Nobody is safe from Shazia Mirza’s satirical jibes. Not Muslims or Jews or Isis. Not even the fans who pay to see her shows.
“Most of the people who come to see me are Guardian readers,” she says constantly. “They don’t come here to laugh. They just come here to learn. They want to think about what I’ve said and laugh later at home. Which is absolutely no use to me.”
She does have the knack, probably learned from her time as a teacher, of making the audience feel like they must try harder. You feel a bit deficient for not cracking up really loudly at everything she says.
She’s not a campaigner, she says repeatedly: “Don’t expect me to be Malala.”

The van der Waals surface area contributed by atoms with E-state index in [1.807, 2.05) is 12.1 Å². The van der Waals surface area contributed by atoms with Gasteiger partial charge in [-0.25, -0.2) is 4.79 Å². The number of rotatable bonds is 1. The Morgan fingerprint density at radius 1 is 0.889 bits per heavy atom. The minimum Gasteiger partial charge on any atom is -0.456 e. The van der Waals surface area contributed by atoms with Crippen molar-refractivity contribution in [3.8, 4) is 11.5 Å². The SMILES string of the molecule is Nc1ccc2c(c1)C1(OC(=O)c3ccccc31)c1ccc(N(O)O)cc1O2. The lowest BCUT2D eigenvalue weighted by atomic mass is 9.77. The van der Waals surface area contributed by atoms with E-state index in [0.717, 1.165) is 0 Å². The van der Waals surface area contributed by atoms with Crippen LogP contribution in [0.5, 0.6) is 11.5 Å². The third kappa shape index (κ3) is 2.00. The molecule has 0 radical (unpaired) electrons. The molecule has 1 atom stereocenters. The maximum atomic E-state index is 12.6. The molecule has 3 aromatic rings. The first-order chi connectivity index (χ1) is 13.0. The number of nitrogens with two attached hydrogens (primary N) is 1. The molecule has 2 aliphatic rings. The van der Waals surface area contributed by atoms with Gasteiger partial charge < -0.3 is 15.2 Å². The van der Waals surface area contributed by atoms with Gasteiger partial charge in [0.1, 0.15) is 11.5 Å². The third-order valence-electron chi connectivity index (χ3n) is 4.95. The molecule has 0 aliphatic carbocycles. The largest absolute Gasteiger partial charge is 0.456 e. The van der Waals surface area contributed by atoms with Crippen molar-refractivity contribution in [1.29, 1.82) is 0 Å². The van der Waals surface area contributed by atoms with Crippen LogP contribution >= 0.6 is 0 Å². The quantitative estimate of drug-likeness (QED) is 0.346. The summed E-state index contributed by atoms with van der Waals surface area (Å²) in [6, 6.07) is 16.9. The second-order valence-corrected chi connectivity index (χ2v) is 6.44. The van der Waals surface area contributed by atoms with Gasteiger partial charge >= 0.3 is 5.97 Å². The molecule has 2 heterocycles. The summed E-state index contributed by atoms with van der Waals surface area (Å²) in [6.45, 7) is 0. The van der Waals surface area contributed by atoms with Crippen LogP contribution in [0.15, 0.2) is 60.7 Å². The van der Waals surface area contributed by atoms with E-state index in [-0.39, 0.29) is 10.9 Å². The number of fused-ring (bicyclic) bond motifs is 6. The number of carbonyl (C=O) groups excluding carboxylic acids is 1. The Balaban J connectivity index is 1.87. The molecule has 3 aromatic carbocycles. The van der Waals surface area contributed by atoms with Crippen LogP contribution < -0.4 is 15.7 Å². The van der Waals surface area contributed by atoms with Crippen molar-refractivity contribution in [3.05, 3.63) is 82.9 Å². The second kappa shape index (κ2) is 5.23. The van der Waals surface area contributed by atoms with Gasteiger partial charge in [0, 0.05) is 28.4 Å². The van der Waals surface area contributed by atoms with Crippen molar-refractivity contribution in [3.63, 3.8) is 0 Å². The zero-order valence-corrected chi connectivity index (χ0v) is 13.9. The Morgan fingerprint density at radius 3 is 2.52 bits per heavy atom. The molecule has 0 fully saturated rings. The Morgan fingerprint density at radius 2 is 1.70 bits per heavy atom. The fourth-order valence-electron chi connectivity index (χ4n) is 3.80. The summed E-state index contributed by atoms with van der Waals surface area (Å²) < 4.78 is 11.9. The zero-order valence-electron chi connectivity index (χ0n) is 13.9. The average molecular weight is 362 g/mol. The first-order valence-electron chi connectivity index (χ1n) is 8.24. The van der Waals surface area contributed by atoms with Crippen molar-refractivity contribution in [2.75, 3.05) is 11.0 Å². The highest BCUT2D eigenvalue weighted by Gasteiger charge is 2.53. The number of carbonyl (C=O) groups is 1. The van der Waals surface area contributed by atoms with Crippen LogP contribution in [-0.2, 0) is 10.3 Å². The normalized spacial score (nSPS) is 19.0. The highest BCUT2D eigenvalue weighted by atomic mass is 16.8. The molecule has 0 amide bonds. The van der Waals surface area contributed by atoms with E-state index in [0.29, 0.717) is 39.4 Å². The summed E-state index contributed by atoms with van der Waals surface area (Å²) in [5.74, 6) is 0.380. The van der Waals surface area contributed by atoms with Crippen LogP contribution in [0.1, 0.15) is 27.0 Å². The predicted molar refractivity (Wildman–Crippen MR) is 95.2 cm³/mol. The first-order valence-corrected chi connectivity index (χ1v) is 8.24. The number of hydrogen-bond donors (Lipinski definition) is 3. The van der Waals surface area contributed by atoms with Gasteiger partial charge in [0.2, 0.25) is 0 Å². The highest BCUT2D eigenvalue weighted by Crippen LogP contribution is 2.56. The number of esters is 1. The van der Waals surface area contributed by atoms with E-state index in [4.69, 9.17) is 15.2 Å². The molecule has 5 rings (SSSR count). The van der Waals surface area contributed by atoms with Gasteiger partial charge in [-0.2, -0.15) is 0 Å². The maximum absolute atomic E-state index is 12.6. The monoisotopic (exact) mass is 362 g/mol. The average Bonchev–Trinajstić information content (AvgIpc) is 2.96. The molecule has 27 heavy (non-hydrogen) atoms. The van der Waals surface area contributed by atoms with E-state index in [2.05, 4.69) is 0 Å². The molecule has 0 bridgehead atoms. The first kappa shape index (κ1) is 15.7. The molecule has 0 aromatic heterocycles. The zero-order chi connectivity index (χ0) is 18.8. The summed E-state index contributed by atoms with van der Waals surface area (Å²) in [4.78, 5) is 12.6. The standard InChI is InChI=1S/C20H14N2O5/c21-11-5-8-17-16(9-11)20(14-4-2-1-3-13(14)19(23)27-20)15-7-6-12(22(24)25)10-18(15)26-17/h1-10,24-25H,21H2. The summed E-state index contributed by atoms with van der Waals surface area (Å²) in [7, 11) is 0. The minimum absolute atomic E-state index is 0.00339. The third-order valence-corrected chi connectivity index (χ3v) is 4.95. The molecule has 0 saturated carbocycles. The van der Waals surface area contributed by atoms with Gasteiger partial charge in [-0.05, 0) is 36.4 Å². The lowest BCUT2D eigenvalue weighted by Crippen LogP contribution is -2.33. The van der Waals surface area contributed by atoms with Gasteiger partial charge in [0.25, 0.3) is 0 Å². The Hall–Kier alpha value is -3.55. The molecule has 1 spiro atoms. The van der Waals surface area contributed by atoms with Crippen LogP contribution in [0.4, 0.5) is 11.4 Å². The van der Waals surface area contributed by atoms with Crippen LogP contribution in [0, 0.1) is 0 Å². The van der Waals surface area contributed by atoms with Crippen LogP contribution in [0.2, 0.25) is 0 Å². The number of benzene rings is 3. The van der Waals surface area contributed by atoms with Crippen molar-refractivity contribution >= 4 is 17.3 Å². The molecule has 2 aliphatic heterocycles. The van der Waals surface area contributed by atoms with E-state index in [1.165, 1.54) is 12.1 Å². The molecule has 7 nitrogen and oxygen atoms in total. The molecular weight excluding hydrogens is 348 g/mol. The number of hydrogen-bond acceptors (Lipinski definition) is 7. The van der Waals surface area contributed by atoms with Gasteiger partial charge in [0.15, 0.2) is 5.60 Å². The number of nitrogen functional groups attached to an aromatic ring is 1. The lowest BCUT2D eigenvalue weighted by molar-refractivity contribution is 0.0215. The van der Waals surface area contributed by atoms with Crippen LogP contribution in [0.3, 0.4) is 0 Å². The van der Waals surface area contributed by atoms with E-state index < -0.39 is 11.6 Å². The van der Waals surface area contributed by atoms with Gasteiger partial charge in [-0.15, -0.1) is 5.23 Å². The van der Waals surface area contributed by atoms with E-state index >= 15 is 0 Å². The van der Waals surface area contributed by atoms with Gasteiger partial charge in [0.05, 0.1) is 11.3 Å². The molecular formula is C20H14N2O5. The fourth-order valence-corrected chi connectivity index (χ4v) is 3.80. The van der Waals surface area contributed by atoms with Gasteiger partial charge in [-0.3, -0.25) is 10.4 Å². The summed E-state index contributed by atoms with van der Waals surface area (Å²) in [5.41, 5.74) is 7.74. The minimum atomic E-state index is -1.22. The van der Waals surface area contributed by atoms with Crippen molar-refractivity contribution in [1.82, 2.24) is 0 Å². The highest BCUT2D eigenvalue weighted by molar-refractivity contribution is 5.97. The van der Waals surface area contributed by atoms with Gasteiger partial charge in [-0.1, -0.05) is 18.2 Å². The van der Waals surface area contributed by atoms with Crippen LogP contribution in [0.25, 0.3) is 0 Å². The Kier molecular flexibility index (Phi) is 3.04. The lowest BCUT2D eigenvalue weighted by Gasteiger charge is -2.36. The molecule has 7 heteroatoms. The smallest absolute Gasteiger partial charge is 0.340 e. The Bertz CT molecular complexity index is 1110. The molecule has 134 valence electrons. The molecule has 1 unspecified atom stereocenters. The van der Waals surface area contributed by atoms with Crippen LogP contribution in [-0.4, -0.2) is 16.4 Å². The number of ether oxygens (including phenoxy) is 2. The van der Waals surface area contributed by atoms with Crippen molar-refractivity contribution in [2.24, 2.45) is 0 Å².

There are the constant jibes at earnest white people (Guardian readers) who want her to explain what’s going on in the world: “Why are your people [she’s British-Pakistani] behaving so badly?”
She bangs on constantly that she’s a comedian, not a teacher. Just so you really get the message that you can’t pigeonhole her as the Muslim Comedian she spends a fair amount of the routine on jokes which could have come from any old white male comedian – punctuated with lots of swearing.
Again and again she says that it’s just supposed to be a laugh. Because there is a theme: this is leading up to something deadly serious. At the end of the show she sends you away with a big fat piece of homework to mull over.
It’s satirical, incisive, and thought-provoking. Her show at the Tricycle Theatre had an all-too-short run, but there’s a tour being planned and this new routine is well worth seeing if you can.